by Alison Townsend
Yesterday I planted flowers on my cat Jasper’s grave. Like most of my garden tasks this spring, I was late getting to it and the grave, which I’d covered with rounded white stones collected over the years on Wisconsin’s Door County Peninsula, was choked with the kind of weeds that quickly inhabit disturbed ground: Creeping Charlie, dandelions, and plantain. Beneath the stones was Jasper.
Jasper was what my father would have called a “personality cat.” A sleek tuxedo cat, he’d run out to greet us, fearless in the midst of the barking swirl our pair of tri-colored collies, meowing loudly and complaining if he thought we gave them too much attention. Of all our six pets Jasper made me laugh, butting his head so hard under my hand he made me spill my tea or twining himself through my legs in those silky, S-shaped pirouettes at which cats excel.
It had been nine months since his rapid death from liver disease. There was nothing—not the emergency vet’s care at the animal hospital where Jasper spent his last week, not the intensity of my love—that could save him. I’d have taken out a second mortgage, sold my grandmother’s antiques, assumed another job on top of teaching, to stare into those green eyes for another five years or so.
I took a week off from work just to sit with his spirit. I stood before the pile of white stones beneath the mulberry tree, looking up through the branches until I saw the star that I thought of as his. I breathed quietly, stilling the din of my consciousness so I could hear what he has to say to me. “When you love someone who lives on a star,” Saint-Exupery wrote, “it is lovely to look at the sky at night.” And so I looked at the stars and listened, feeling like a young soul myself, awaiting instruction.
Jasper lies beside the grave of my husband’s sweet old dog, Ina, another black and white creature, a Samoyed-border collie mix who died in 2005. When Ina was dying of a slow collapse of the throat muscles, Jasper would lie in the hallway just outside our bedroom door. Jasper frequently positioned himself nearby, observing her with interest and attention. At first I thought he was bothering Ina, intruding on her when she deserved peace and quiet. I’d shoo him away or pick him up and carry him to another part of the house, settling him on the sofa with a green blanket he loved to snuggle in.
One night, as Tom and I sat on the floor beside Ina, stroking her thick fur, trying to soothe her and realizing we were approaching the time when we would have to summon her vet, Jasper reached out a long, white-gloved paw and laid it over one of Ina’s white with black freckled paws. “Oh, I see,” Tom said, smiling through tears, “Jasper is an old soul, an empath in-training.”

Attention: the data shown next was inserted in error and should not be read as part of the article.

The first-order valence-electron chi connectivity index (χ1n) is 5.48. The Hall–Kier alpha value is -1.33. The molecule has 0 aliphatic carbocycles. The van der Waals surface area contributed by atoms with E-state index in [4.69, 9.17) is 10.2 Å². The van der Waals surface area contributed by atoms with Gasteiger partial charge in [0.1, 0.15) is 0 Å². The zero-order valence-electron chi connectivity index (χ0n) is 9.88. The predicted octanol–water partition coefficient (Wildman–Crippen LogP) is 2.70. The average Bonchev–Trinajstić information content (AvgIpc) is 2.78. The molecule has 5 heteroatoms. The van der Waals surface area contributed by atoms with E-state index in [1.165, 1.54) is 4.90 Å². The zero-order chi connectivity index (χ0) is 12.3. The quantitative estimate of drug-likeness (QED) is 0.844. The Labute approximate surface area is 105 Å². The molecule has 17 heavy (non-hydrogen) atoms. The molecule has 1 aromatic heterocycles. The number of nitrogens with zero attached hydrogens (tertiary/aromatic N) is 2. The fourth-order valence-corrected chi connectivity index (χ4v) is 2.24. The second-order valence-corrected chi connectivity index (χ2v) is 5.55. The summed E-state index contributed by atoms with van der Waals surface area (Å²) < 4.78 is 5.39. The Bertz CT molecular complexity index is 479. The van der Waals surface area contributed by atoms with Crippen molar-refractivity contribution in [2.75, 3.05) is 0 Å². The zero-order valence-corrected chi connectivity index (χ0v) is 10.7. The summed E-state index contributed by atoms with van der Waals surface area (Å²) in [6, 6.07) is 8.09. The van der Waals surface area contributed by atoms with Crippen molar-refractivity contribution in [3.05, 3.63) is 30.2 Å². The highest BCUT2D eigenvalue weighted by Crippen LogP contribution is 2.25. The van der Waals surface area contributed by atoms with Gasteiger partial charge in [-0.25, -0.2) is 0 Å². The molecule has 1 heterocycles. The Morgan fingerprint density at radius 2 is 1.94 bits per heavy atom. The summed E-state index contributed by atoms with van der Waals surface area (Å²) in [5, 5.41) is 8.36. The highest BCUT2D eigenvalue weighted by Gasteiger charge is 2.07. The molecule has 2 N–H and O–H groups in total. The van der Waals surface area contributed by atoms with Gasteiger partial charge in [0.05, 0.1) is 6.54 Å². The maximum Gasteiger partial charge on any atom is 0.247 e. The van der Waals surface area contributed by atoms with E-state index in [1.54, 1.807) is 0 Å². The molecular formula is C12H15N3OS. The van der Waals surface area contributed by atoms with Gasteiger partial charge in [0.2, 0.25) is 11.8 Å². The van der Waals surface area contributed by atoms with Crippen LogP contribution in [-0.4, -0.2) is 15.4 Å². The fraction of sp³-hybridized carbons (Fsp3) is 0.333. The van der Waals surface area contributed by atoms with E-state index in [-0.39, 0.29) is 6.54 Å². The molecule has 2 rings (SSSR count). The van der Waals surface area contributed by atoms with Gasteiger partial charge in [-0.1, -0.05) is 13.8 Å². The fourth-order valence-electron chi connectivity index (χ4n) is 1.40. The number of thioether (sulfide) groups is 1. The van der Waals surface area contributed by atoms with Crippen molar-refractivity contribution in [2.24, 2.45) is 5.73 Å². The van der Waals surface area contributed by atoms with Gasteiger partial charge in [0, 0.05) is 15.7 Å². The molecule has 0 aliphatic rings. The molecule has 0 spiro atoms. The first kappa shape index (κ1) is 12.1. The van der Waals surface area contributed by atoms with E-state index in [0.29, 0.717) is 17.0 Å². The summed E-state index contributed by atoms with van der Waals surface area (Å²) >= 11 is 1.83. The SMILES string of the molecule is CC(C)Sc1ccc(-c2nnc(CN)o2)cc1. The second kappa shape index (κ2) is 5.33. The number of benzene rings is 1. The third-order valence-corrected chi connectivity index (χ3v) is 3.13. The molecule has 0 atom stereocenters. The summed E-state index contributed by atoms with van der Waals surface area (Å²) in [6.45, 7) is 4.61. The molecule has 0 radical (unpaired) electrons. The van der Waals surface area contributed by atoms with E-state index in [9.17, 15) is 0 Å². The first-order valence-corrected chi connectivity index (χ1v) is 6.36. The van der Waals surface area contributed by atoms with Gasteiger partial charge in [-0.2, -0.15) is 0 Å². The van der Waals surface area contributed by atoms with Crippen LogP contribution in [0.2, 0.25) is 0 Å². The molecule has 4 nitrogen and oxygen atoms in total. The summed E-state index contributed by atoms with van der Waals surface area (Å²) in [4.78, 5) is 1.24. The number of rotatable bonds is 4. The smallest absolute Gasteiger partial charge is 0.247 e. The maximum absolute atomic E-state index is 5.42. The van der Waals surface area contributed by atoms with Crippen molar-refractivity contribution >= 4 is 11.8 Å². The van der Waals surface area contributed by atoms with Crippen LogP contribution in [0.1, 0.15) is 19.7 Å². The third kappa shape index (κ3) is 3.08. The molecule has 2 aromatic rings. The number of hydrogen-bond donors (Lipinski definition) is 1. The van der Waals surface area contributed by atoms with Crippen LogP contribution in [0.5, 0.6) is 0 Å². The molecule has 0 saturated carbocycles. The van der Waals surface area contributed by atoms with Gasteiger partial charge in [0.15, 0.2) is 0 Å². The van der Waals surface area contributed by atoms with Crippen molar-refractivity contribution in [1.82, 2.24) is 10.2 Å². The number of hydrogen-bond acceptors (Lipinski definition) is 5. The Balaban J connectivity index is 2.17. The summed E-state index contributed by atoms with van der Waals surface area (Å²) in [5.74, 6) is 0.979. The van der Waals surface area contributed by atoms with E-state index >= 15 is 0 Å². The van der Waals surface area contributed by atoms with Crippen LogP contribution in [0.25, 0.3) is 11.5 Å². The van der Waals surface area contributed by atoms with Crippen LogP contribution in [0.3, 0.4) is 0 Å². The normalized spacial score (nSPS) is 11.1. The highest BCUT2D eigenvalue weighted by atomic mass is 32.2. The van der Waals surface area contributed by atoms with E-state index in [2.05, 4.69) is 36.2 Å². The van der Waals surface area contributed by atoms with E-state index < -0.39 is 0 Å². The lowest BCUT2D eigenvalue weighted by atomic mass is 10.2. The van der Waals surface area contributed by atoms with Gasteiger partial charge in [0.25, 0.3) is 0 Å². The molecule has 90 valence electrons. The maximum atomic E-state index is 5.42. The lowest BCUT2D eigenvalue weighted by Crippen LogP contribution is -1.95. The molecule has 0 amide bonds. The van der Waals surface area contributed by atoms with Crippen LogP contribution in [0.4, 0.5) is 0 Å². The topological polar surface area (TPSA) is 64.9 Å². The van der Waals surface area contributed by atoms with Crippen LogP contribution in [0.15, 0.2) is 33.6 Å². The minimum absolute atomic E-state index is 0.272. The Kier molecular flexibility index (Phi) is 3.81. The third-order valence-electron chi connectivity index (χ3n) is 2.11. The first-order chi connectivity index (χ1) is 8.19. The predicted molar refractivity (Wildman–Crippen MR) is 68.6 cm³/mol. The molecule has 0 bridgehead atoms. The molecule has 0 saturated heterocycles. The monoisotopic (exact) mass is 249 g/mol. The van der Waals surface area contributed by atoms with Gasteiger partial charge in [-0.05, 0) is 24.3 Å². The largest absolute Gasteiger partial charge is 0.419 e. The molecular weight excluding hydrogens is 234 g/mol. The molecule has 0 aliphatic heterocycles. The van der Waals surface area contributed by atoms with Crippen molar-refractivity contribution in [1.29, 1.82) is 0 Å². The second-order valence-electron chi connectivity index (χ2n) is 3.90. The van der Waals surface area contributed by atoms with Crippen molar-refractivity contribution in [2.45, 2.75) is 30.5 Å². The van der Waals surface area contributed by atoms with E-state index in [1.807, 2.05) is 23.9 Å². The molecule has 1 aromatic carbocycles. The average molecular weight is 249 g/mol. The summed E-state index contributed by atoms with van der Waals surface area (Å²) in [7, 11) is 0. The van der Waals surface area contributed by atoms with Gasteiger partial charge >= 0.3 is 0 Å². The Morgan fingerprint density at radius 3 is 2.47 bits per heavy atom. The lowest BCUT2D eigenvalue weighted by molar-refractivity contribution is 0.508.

This reminded me of the time Jasper woke me one night early on with the intensity of his stare that pulled me up from sleep to where he sat beside me on the bed, regarding me deeply and intently, as if he were learning me, memorizing who and what I was. His human. I glimpsed something of his soul in those long, green moments when we’d gaze into one another’s eyes.
I hadn’t left Jasper’s grave completely untended. Early in the spring, before the weeds came, I’d planted forget-me-nots and sweet woodruff on the grave. But spring continued in its relentless way, and weeds gained the upper hand. I walked the slight rise to where Ina and Jasper lie on the hill overlooking the lake, armed with a trowel and gardener’s knife, prepared to set Jasper’s grave in order.
I’ve buried many animals, both domestic and wild, and had more than my share of human deaths. The most significant was my mother, dead of breast cancer when I was nine. For a few months after my mother died, my father used to take my brother, sister, and me to visit her grave every weekend. We’d stand in a circle in front of the pink marble bench with her name, Mary, chiseled into it in stern letters, holding hands and reciting the Twenty-third Psalm aloud. “Surely goodness and mercy shall follow me all the days of my life,” my father said, reaching back into his own childhood at the Old Welsh Tract Church and summoning the only thing he knew in support of a grief so large and uncontainable that it would, in years to come, annihilate our family, blasting us off into separate and lonely trajectories that now only rarely intersect.
When my father remarried, six months after my mother died, we stopped visiting the cemetery every weekend. I never saw my mother’s grave again, except in photographs my sister took nearly forty years later, when she made a pilgrimage there after my father’s unexpected death. In the photographs my sister, willowy in a long floral dress, kneels alone before the pink bench. There are no birch trees in sight, just my sister, arranging roses. In one, she tries to make them stand up. In another, she seems to have settled for fanning the bouquet out on the ground. The harsh July light falls over her long reddish-blond hair and pale, freckled face, revealing lines of strain. My sister radiates such vulnerability that it is difficult for me to look at the photographs.
Jasper’s is the first grave with which I have had an intimate and ongoing relationship, watching as it changed through the seasons. The white stones were first matted with fallen leaves, then covered by snow so deep I had to guess where the grave lay when I trekked out to visit it on frigid nights, then bare again (though stained by weather), and now clogged with weeds.